Hero Street remembers its eight fallen soldiers


People came together in Silvis today to honor eight men who served the country and their community.

They showed up at Hero street. It’s well-known as a block where eight Latino servicemen lived and who died on the battlefield. They fought in Korea and WWII.

“We gather here, under the blanket of freedom in all this beautiful glory, and these glorious flags around us because of the men and women who sacrificed themselves each and every day to give us the right to do so.”

Neighbors on Hero Street gather to pay tribute to the men who gave so much. A street occupied by Mexican  immigrants working on the railroads in the early 1900s, is now an emblem of pride and service.

‚ÄĚThose that died of here and served from here felt it was their part to give back to this country that opened its arms to them,” says Navy veteran Brian Munos. For Munos, service runs in the family.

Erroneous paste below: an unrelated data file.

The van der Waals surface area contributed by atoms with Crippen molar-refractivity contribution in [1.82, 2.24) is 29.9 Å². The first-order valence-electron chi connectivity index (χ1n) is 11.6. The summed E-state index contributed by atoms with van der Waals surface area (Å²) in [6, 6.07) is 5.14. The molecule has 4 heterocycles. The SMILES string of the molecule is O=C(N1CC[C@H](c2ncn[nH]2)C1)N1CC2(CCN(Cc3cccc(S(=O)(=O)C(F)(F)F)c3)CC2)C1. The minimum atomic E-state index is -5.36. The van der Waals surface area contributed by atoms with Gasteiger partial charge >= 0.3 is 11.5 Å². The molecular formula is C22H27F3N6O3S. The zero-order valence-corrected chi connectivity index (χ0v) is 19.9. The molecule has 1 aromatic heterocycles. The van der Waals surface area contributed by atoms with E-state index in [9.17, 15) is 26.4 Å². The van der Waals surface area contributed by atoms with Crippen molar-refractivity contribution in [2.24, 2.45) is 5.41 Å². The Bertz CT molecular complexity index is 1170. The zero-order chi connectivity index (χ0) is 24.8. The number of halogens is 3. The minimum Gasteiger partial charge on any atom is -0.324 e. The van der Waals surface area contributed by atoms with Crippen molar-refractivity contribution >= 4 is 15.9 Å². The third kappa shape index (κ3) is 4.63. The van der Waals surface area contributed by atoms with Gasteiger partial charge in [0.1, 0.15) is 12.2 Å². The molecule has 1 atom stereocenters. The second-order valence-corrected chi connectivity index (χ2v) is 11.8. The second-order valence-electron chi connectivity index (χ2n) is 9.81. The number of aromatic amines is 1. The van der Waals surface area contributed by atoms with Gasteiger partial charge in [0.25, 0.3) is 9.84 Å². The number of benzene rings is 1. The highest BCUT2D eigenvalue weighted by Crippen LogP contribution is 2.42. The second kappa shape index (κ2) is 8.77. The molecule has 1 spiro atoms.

He is the nephew of one of the eight heroes, Johnny Munos.”The importance of this street is that it drove me to join the military in the first place,” Munos shares. 

It drove Frank Pompa to the military forces too. He lost his older brother, Tony, on the battlefield when he was only 11 years old. Pompa says this memorial does more than carry the memory of his brother.”Hispanics you know, so many of them went to war, and  they weren’t recognized,” he shares.

Pompa says although he was young, his memory of the eight heroes will stick with him forever. “I remember all of them you know they were all older than me but I remember then.”

Munos says this street celebrates the  involvement Latinos have had in the armed forces from the beginning. “That history is a part of some of the foundations of this country.”

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